Ransomware - Prevention and Coping

Posted by: Ashley at 7:04 am on June 6th, 2016

Disclaimer: Destinations Consulting is neither an expert on Ransomware nor offers services to manage IT security. This article is provided as a service for educational purposes only.


If you haven’t been thinking about Ransomware, you should. It’s been thinking about you. According to the Symantec Corporation, Ransomware is up 35% over last year. This year, a Florida ophthalmology practice identified a breach of PHI via a third-party company this year affecting as many as 87,000 patients. In March, two hospitals were attacked by malware. Both hospitals recovered quickly without divulging any PHI, but the attack greatly affected their daily operations. Last year, the FBI released a public announcement stating they had received 992 CryptoWall-related complaints between April 2014 and June 2015, with ransoms totaling over $18 million. These attacks aren’t going away or slowing down, they’re increasing each year, and most importantly, they’re evolving.

What is Ransomware?

Ransomware is a type of software that installs itself onto a computer or system of computers with the intent of either encrypting the computer system or stealing information from it. Typically, the program is written and then sold online to one or many organizations on the black market, leaving it totally untraceable. The software is usually installed by clicking a link on a website or email, but hackers have become more sophisticated recently; new forms of Ransomware look specifically for a hole in security patches. Once the Ransomware is installed, it will prompt the user to pay an untraceable ransom to the hacker in BitCoin to receive a key to decrypt the files.


The most important tool you have in fighting against this virtual crime is staff education. Your IT company should be able to provide Security Awareness Training for your business, but if they can’t there are other resources available through the Office for Civil Rights and third party companies. Ensure that every person who has access to your computer systems knows what to avoid when opening links in their emails or on websites.

Maintaining current versions of all anti-malware and anti-spam software on ALL devices is critical — this includes tablets, phones, and any equipment that has an internet connection. Convert your mapped drives to UNC; while this may not prevent the attack, it can localize the attack and might be able to keep it from accessing all of your files.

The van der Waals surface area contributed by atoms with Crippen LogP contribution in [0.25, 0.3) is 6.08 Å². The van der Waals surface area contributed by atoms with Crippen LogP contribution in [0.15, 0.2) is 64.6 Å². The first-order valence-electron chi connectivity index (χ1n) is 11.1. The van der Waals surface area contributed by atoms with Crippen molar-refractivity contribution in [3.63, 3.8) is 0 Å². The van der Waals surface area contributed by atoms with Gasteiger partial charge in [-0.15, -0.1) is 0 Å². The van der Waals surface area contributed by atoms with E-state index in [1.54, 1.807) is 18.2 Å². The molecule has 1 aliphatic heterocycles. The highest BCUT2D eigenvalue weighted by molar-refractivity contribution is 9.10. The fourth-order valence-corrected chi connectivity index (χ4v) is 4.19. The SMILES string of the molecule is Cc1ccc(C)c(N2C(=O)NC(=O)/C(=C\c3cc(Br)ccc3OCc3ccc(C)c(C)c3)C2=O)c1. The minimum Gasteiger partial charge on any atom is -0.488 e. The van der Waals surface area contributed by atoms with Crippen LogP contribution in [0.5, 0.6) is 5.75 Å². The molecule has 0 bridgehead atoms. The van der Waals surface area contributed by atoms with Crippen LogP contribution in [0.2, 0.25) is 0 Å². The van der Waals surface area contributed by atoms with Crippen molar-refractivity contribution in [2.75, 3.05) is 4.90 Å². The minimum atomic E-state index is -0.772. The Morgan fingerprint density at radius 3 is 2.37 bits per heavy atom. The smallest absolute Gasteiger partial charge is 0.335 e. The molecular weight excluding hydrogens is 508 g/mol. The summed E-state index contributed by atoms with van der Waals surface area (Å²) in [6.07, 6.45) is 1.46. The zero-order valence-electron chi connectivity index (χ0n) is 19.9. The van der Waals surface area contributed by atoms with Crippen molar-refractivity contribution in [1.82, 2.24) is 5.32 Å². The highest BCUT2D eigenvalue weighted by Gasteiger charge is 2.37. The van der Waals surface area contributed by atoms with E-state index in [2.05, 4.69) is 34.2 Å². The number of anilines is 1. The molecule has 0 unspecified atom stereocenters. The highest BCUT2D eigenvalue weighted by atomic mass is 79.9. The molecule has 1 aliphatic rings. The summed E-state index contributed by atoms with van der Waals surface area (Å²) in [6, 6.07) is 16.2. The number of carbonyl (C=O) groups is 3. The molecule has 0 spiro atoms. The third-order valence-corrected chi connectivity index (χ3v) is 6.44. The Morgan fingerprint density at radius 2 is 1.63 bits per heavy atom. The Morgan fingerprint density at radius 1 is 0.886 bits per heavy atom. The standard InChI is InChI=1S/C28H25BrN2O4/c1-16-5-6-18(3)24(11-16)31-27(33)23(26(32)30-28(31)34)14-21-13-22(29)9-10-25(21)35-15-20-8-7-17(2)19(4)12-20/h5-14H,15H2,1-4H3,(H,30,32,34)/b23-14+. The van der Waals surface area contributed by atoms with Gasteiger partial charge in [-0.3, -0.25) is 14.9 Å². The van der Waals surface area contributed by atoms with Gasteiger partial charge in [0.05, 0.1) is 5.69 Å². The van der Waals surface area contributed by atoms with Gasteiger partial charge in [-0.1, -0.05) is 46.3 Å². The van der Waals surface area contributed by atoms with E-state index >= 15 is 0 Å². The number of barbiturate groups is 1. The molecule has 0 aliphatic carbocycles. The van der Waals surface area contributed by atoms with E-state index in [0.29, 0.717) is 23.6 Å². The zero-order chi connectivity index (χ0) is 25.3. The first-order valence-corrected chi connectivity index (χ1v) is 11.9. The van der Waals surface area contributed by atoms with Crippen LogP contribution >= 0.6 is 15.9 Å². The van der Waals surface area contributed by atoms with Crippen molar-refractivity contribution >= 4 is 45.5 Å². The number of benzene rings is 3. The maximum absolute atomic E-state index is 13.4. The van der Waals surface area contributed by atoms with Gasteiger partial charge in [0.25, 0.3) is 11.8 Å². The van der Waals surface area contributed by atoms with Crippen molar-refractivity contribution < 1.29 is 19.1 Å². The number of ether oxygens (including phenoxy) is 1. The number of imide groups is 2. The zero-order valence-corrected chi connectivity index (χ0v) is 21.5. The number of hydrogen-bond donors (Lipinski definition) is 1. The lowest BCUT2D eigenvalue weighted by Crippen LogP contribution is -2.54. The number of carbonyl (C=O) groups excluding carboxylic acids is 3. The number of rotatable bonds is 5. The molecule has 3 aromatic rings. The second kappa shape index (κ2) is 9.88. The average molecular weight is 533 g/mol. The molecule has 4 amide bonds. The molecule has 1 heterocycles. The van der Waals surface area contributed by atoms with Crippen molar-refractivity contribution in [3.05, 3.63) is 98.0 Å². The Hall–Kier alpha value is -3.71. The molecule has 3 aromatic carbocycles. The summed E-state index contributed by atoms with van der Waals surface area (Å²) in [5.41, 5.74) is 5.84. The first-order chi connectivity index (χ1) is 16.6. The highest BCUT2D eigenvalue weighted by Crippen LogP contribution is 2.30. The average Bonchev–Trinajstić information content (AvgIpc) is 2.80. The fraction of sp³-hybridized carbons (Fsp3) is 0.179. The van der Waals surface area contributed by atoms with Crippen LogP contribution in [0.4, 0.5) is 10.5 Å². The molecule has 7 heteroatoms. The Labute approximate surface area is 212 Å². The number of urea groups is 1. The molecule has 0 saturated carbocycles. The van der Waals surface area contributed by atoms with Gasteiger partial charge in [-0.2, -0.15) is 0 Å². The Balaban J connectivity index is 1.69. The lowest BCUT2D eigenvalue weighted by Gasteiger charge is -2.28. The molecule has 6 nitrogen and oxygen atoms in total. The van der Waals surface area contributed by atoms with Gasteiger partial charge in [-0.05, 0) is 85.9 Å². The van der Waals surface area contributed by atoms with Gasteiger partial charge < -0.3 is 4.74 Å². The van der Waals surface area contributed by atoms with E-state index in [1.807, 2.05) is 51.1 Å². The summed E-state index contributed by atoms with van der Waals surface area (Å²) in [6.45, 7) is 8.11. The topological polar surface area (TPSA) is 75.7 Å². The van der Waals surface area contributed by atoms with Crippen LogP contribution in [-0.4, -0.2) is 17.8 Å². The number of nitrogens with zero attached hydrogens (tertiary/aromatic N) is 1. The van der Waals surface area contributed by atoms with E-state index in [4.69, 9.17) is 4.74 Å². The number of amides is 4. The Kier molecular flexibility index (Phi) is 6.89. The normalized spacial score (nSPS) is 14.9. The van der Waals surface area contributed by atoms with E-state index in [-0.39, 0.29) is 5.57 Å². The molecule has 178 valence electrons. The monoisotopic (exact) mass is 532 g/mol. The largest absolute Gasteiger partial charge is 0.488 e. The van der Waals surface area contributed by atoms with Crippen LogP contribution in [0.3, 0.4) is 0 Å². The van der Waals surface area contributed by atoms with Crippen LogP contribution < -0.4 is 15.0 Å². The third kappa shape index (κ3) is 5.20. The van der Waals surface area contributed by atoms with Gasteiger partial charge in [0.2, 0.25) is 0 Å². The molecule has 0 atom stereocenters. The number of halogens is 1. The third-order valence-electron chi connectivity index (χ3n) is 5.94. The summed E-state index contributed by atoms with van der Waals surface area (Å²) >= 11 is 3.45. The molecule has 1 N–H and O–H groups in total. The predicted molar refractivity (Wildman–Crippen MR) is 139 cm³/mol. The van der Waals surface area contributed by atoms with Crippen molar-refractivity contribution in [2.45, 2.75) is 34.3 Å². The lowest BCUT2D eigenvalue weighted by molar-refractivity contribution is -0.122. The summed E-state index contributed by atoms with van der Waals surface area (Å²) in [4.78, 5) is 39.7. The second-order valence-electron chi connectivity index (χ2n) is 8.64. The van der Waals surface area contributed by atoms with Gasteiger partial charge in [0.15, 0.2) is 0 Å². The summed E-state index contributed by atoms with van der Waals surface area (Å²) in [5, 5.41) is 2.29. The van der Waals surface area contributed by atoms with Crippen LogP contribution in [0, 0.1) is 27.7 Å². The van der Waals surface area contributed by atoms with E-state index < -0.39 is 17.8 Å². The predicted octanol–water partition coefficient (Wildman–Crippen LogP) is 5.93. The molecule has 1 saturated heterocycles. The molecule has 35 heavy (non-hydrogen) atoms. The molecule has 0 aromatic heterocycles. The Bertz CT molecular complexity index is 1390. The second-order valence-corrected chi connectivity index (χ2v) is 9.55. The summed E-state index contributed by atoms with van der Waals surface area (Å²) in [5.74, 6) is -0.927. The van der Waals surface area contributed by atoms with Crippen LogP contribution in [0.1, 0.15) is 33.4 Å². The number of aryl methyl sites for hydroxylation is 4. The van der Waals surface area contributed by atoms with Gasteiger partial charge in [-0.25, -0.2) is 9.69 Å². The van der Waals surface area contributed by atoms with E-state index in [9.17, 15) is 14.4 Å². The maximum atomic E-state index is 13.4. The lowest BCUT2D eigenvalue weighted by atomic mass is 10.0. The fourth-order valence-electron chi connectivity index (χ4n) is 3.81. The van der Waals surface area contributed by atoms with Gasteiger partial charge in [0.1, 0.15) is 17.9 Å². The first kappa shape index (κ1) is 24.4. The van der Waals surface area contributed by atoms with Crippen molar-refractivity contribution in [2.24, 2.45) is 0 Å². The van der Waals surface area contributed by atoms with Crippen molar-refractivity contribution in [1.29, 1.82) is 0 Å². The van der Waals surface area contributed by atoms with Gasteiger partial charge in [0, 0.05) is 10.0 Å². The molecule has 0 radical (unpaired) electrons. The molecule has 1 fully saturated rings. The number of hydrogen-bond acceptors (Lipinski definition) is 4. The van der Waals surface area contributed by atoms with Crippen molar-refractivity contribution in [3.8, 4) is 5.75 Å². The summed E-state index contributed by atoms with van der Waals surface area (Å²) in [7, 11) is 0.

Regularly backup your system, either on a physical drive that’s not connected to your system or in the cloud. Backing up your files is crucial to surviving a malware attack of any kind. In the event of ransomware, with a recent backup a practice can avoid costly delays by restoring their system to the backup, eliminating the need to pay the ransom. The frequency of backing up varies from practice to practice. Can you afford to lose a day, a week, or a month of data?

Have a Plan for When, not If

Working closely with your IT team to develop a plan is the best insurance you can have against a Ransomware attack. It should include, but not be limited to, these things:

  • Know who is responsible for heading the response, in-office and at your IT company. Make sure that staff knows who to contact as well.
  • Contingency Plan - all offices are required to have one to be HIPPA compliant.
  • Disaster Relief Plan - a document outlining the steps to take, not stored in your system. 
  • Develop a method to move to paper charts without too much of a disruption of patient care for each department. You need to know which pieces of equipment are connected to the system and which aren’t in the case of an attack, so you know what services you can offer during an exam and which you cannot.
  • If and how much you are willing to pay in the case of a ransom?
  • How long you can be offline and how to maintain normal business operations without access to your computer system?
  • Know when your last backup was and how to access it!
  • Know the steps to take if PHI is compromised and how to report a breach.


  1. FBI- Ransomware Pamphlet
  2. FBI- Incidents of Ransomware on the Rise 
  3. Compulink Advantage - Converting Mapped Drives to UNC
  4. - Games on Contingency Plans and Security
  5. 10 Best Practices for the Small Healthcare Environment


Written by Ashley Shewmaker for Destinations Consulting, 2016

Ransomware PDF - Click Here to Download